February 3 2017
Carrie L. Lukas
Luxury car maker Audi wants consumers to associate its brand with high-minded concepts like equality, fairness, aspiration, and progress. The company’s marketing department must have determined that people able to afford their cars (which start at $34,900) want their purchase to signal not just wealth, but also that they believe in these virtues. That’s why they are investing about $10 million dollars on a commercial that barely features their actual product.
Audi’s 60-second commercial, which will air during the Super Bowl this weekend, features a handsome father watching his daughter participate in a downhill cart race. As the girl races past the boys, who fail in their attempts to knock her off course, viewers hear the dad’s tortured thoughts about his daughter’s prospects:
What do I tell my daughter? Do I tell her that her grandpa is worth more than her grandma? That her dad is worth more than her mom? Do I tell her that despite her education, her drive, her skills, her intelligence, she will automatically be valued as less than every man she ever meets?
The commercial ends hopefully, with the dad taking his victorious daughter back to their car—an Audi, naturally—thinking, “Or maybe, I’ll be able to tell her something different.” The commercial closes with the flash of a written statement: “Audi of America is committed to equal pay for equal work. Progress is for everyone.” The uplifting music and message is sure to elicit smiles and nods from the audience who all agree that we want to live in a country that values girls just as much as boys.
The only hiccup is that we already do live in such a country. Audi wants to differentiate itself with the audience by expressing its commitment to equal pay for equal work, but this is already the law of the land and prevails in the overwhelming majority of American workplaces.
Undoubtedly, Audi wants viewers to think of the much-cited Department of Labor statistic showing women earn less than men on average, which is often pointed to as evidence that women routinely face discrimination. But that’s not what this statistic shows as at all. Study after study confirms that after factors like hours worked, industry, years of experience and other factors are taken into account, the wage gap shrinks to just a few lingering, unexplained percentage points. This is good news for this worried father and his daughter: When his little girl grows up, she has the potential to earn just as much as the boys racing against her.
Those vested in the idea that girls and women still get the short end of the stick in America will argue that women’s different choices aren’t freely made, but are the result of societal pressure that lead them to accept lower earnings, especially as they assume the bulk of parenting responsibilities.
Yet parents of boys could make just as compelling a case that societal pressures actually work just as heavily against boys. The higher earnings men receive on average come at a higher personal cost: Men log longer hours on the job, suffer nearly all workplace fatalities and major injuries, and perform the most physically grueling and unpleasant jobs, from working in sewers to guarding prisons. The monetary rewards they enjoy hardly outweigh the lower life expectancy and life-quality sacrifices that men are driven to make.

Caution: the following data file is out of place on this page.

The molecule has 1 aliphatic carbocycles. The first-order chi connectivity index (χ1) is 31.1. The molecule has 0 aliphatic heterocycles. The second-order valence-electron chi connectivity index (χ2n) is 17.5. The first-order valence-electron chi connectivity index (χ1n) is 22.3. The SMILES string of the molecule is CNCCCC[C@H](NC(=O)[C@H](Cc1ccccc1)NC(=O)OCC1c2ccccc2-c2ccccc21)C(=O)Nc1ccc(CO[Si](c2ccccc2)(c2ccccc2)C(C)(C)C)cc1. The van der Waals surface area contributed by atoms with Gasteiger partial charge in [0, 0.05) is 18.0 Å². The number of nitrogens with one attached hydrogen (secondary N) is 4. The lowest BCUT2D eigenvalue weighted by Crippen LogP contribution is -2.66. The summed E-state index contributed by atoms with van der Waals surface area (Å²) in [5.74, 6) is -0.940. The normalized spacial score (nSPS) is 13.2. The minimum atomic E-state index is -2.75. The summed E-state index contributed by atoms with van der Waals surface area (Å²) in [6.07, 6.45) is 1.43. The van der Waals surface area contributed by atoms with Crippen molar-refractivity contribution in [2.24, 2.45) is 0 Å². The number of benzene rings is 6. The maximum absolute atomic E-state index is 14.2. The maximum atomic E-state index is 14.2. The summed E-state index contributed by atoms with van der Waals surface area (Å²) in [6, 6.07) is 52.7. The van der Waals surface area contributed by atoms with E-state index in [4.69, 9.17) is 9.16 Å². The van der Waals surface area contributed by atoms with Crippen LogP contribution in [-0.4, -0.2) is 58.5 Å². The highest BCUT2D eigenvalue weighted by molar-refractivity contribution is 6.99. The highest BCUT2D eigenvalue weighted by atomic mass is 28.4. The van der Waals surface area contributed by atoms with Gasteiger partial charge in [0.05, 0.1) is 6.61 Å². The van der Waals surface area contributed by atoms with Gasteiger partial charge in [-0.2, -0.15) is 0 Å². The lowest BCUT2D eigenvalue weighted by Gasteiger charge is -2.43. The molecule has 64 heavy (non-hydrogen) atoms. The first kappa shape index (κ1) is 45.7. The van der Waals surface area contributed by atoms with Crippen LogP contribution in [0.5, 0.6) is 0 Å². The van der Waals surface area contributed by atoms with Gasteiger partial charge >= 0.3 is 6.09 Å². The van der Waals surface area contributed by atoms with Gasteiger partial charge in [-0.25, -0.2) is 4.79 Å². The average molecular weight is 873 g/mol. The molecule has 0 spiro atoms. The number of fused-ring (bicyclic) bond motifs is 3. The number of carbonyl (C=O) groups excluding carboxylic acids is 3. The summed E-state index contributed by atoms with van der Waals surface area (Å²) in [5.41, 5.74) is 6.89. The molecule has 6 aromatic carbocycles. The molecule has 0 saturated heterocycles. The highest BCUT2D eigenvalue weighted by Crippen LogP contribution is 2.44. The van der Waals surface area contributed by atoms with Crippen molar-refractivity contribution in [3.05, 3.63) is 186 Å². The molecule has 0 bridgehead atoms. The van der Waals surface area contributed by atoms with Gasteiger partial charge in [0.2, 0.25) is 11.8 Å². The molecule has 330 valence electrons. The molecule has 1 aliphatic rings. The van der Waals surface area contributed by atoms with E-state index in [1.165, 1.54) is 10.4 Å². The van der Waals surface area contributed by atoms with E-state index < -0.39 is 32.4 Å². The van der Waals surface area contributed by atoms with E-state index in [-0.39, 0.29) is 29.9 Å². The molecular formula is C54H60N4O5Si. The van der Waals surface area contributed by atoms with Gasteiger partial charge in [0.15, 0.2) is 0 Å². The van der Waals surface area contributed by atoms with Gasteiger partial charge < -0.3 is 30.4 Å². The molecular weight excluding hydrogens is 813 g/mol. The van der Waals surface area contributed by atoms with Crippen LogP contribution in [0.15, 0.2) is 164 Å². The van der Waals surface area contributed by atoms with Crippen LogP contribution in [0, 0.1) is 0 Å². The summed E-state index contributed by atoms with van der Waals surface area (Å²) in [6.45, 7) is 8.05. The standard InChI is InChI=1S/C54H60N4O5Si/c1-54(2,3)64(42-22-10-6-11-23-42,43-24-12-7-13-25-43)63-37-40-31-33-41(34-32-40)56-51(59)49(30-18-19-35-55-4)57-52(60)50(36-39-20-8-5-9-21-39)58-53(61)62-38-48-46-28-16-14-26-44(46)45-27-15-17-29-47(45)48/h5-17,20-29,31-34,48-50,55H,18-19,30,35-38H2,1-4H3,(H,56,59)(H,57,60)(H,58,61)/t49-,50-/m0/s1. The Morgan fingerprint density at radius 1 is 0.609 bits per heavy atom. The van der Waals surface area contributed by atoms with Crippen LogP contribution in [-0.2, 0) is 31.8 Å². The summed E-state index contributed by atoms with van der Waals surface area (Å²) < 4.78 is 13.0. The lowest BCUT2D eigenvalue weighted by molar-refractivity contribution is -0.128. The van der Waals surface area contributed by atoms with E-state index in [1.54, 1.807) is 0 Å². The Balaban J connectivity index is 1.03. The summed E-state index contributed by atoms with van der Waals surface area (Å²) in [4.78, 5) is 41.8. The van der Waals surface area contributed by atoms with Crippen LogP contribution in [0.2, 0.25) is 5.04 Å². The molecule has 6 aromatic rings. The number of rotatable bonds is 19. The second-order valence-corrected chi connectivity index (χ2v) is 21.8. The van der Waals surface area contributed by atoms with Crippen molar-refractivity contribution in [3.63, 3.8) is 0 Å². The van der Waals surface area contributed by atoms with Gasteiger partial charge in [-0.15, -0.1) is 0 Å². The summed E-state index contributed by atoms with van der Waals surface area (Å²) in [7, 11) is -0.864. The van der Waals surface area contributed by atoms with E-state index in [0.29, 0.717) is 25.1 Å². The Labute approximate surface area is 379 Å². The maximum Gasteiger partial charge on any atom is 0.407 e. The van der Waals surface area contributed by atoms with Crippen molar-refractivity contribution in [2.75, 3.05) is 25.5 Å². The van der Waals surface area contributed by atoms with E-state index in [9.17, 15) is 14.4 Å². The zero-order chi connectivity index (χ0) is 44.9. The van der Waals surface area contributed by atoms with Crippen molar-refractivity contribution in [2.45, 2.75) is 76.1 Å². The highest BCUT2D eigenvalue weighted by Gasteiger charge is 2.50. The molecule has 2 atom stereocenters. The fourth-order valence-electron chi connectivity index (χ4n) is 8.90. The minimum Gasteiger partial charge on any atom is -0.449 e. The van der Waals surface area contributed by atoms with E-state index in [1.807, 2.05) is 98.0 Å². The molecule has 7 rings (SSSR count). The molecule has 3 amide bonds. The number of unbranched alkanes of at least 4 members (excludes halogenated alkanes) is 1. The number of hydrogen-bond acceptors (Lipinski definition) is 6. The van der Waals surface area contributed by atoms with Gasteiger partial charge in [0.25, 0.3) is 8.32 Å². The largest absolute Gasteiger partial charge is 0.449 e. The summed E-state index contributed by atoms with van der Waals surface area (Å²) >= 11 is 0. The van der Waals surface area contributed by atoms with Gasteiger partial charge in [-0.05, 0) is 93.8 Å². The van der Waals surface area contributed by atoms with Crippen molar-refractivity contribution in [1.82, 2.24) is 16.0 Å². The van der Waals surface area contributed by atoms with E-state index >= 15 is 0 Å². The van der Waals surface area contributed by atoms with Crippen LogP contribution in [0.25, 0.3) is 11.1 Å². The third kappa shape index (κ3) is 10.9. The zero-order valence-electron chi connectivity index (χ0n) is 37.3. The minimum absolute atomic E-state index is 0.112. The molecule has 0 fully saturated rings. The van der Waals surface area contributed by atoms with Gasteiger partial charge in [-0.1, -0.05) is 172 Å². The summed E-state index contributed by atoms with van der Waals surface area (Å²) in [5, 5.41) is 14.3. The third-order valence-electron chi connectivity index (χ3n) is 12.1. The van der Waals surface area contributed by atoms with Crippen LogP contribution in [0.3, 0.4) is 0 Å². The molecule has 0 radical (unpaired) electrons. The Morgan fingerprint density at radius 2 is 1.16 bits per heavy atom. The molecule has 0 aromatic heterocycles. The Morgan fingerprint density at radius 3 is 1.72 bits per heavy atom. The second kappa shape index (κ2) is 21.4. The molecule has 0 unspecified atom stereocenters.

Earnings and job outcomes, of course, are just one measure of how society values people. Certainly there are some parts of the word where boys are clearly more valued than girls, but America isn’t one of them. Statistics on adoption show that U.S. parents are more likely to seek girls than boys. In many countries, abortion is used to eliminate girls, but that does not appear to be the case in America. In fact, according to the industry, most Americans seeking help to conceive a certain sex are hoping for a girl. American girls are consistently achieving more than boys in terms of education, which means we can expect them to make additional progress in the future.
Of course, American society ought to do better in offering positive messages for our daughters about their value. Pop culture, in particular, sexualizes girls and women, which can create unhealthy expectations. But we also need to do better for our sons, who are too often fed the message that it isn’t masculine to be smart or studious, and that masculinity itself is something to be ashamed of.
If the dad in the Audi commercial really wanted to send his daughter a positive message, he would tell her that she is lucky to live in a country where anything is possible. She shouldn’t waste her time looking for sexism around every corner or assume that she isn’t going to be given a fair shake; rather, she should recognize that her future will be determined by the choices she makes. She can build any life she wants, but she should plan wisely and work to use her talents to their fullest. That’s an empowering message, not merely a pandering one.